Driving Tour: Classic Cotswolds

  • Start Burford
  • End Winchcombe
  • Length 54 miles; one to three days

Given the Cotswolds' intricate spider’s-web of winding country lanes that connect its ancient market towns, time-warped villages and majestic stately homes, it’s impossible to cover every highlight in a single day. This tour, though, spans three counties and takes in some of the most picturesque spots in the northern half of the range. You could drive it in a day, but you’ll enjoy it more if you stretch it into two or three, with plentiful stop-offs along the way.

Begin in Oxfordshire at the gorgeous hillside market town of Burford, then head 10 miles west on the A40 into Gloucestershire, following signs to classic Cotswolds town Northleach. The Cotswolds Discovery Centre here has excellent displays covering the history, geography, flora and fauna of the Cotswolds Area of Outstanding Natural Beauty (AONB). There’s a fine church in town, and a fascinating Roman villa nearby.

From Northleach, spin 7 miles northeast on the A429 to Lower Slaughter, a serene riverside village lined with houses made of that irresistible Cotswolds golden stone. Spare the time if you can to stroll a mile northwest, along the river, to Upper Slaughter, less visited than its sibling but no less attractive, thanks to its idyllic setting between a small ford and the hills. Book ahead, and you can have lunch in an exquisite Jacobean mansion, at Lords of the Manor.

Continue 3 miles north on the A429 to Stow-on-the-Wold, the highest Cotswold village at 244m and a market centre since the 12th century. Explore the market square, then follow the A429 north, along the ruler-straight route of the ancient Roman Fosse Way. After 4.5 miles you’ll reach busy Moreton-in-Marsh, known for its weekly Tuesday market and excellent shops.

Next, zip 3 miles west on the A44 to tiny Bourton-on-the-Hill, filled with attractive 17th- and 18th-century cottages. It’s famous for two things: the gibbeting cage in which the bodies of dead highwaymen were hung in the 19th century, and horse training – there are several stud farms in the vicinity. The Horse & Groom here is a good lunch option.

Head 3 miles west on the A44, then turn right (northeast) onto the B4081 to Chipping Campden, one of the Cotswold’s most bucolic towns. After admiring 15th-century St James’ Church and the honey-toned buildings along High St – at least stop for cake and coffee, even if you’re not tempted to stay the night – backtrack to the A44. Drive a mile northwest, crossing into the Worcestershire corner of the Cotswolds, and turn off at signposted Broadway Tower, an 18th-century Gothic folly perched spectacularly atop the escarpment.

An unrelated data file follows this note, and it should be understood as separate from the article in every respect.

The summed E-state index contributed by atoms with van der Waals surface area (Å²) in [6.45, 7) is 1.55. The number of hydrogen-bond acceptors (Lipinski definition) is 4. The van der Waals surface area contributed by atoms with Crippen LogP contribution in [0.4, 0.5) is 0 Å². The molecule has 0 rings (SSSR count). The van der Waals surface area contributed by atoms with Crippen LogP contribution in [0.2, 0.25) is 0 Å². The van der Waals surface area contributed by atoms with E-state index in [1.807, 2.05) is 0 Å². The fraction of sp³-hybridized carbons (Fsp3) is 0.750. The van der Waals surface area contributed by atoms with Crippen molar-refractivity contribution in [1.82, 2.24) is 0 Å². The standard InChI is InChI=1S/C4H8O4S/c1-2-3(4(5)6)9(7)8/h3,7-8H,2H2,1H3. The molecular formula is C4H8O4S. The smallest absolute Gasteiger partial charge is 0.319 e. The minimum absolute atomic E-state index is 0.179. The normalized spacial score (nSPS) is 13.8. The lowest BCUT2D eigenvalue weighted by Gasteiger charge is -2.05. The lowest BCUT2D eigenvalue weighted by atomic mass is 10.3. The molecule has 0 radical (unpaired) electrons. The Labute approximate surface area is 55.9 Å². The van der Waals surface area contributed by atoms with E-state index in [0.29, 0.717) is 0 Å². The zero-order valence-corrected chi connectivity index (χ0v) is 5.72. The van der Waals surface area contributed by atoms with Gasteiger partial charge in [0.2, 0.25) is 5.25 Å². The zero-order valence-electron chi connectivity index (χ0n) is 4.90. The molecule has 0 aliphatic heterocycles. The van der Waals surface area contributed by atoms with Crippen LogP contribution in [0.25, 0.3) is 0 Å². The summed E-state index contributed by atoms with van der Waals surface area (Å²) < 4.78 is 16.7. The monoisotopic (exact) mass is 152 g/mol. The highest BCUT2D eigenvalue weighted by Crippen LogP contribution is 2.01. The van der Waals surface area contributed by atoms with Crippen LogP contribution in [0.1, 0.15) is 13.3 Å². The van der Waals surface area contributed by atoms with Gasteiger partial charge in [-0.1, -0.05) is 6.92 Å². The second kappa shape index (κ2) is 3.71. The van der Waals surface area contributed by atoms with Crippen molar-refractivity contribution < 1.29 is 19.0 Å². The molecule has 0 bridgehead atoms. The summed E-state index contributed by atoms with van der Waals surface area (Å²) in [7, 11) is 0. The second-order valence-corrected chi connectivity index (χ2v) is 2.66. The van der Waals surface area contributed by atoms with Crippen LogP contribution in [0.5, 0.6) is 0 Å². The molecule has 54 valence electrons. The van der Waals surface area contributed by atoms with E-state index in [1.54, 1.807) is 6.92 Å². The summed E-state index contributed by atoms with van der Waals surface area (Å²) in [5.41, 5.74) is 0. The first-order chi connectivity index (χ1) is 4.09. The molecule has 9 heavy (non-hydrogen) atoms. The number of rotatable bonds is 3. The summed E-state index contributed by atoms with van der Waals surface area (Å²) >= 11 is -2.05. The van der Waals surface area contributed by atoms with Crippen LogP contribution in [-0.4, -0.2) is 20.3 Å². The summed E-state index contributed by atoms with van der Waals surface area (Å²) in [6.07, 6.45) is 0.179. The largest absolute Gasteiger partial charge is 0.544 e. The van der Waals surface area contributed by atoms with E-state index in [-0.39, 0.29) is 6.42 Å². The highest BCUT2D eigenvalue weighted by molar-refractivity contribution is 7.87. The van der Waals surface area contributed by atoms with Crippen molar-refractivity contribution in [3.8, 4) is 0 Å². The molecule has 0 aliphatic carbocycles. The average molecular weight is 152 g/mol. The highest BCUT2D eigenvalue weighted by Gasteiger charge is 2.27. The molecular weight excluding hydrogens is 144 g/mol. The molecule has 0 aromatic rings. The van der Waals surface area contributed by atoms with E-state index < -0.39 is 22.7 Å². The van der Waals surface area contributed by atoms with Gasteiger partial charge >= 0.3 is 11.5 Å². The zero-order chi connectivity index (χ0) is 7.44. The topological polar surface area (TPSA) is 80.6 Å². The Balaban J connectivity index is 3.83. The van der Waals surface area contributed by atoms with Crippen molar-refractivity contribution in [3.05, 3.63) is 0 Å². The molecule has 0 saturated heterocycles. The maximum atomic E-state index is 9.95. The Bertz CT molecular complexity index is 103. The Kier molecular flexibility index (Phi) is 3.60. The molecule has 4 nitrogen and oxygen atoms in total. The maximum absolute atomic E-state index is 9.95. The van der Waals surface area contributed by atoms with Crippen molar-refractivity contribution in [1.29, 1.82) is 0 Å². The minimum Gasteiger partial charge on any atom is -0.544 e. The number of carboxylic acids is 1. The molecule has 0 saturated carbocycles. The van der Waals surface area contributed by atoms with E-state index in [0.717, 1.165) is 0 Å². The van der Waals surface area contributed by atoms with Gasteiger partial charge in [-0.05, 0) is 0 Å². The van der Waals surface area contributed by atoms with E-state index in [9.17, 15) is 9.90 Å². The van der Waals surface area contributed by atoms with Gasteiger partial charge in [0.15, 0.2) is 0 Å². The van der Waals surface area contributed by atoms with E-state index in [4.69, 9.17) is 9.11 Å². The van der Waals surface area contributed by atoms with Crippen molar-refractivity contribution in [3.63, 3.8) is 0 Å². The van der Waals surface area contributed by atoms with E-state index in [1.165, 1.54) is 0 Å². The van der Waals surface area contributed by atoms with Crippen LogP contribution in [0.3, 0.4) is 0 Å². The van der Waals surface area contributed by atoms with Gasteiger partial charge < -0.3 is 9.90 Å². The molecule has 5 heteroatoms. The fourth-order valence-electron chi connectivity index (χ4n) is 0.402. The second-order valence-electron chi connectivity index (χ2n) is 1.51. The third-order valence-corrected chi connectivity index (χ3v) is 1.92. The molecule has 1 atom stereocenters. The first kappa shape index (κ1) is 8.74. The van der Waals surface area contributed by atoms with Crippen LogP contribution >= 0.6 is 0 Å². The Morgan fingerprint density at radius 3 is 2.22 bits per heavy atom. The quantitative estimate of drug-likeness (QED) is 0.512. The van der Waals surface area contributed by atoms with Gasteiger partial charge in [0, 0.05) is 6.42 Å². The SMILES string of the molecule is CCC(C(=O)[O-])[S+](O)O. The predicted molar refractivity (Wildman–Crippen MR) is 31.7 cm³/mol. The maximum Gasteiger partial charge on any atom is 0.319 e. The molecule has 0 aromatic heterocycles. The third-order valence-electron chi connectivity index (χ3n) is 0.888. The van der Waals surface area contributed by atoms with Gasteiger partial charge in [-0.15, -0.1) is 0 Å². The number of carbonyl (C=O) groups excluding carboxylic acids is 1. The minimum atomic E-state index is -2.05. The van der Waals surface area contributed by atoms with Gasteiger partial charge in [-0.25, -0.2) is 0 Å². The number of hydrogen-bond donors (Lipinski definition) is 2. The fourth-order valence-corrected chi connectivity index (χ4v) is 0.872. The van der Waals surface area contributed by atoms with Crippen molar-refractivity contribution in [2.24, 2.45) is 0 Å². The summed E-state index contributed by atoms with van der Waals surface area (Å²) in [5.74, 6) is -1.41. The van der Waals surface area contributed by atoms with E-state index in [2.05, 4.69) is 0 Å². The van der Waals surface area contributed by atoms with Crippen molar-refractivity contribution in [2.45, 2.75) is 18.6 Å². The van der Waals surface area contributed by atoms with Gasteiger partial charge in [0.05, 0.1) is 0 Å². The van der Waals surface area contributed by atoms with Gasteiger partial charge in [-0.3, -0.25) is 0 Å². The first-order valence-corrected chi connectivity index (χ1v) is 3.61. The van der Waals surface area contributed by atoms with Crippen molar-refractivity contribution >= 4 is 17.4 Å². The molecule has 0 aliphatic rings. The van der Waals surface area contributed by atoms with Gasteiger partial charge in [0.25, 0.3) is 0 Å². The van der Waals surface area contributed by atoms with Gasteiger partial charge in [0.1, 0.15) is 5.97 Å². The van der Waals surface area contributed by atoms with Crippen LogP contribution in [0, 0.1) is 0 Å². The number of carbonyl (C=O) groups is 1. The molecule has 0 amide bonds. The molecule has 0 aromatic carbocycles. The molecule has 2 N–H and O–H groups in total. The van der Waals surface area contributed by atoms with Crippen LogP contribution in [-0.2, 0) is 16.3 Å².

Leaving Broadway Tower, continue 1 mile south and turn right (southwest) at the crossing. You’ll soon see signs to pretty little Snowshill, a mile further on and one-time film set for Bridget Jones’s Diary. If you’re visiting in June or July, you’ll swing by spectacularly purple fields of flowering lavender. From Snowshill, whizz 2.5 miles north to Broadway, home to an excellent museum and gallery. After cruising along broad High St, hop on the B4632 southwest towards Cheltenham.

After 3 miles, take the left (east) turn-off to Stanton, a tiny stunner of a village. Its houses are crafted out of gold-tinged Cotswolds stone, with not a shop or quaint tearoom in sight. The buildings most likely to catch your eye are Jacobean Stanton Court and St Michael & All Angels’ Church, the latter with its fine Perpendicular tower and beguiling medieval interior. Stanton Court once belonged to civil architect Sir Philip Stott (1858–1937), who restored many other Stanton houses.

You’re sure to see walkers passing through Stanton, heading along the Cotswold Way to Stanway, a mile south; follow the narrow road that runs parallel to the trail. There’s little more to idyllic Stanway than a few thatched-roofed cottages, a church and Stanway House, a magnificent Jacobean manor house concealed behind a triple-gabled gatehouse. Its beautiful baroque water gardens feature Britain’s tallest fountain. The private home of the Earls of Wemyss for 500 years, the manor has a delightful, lived-in charm, with much of its original furniture and character intact.

Traverse Stanway, turn right (west) onto the B4077 and then left (southwest) back onto the B4632. After 3.5 miles, you’ll reach Winchcombe, an ancient Anglo-Saxon town and walkers’ favourite with good sleeping and eating options, including 5 North St. You’ll probably want to stay overnight to explore wonderful Sudeley Castle in the morning. Otherwise, continue 8 miles southwest on the B4632 to Cheltenham.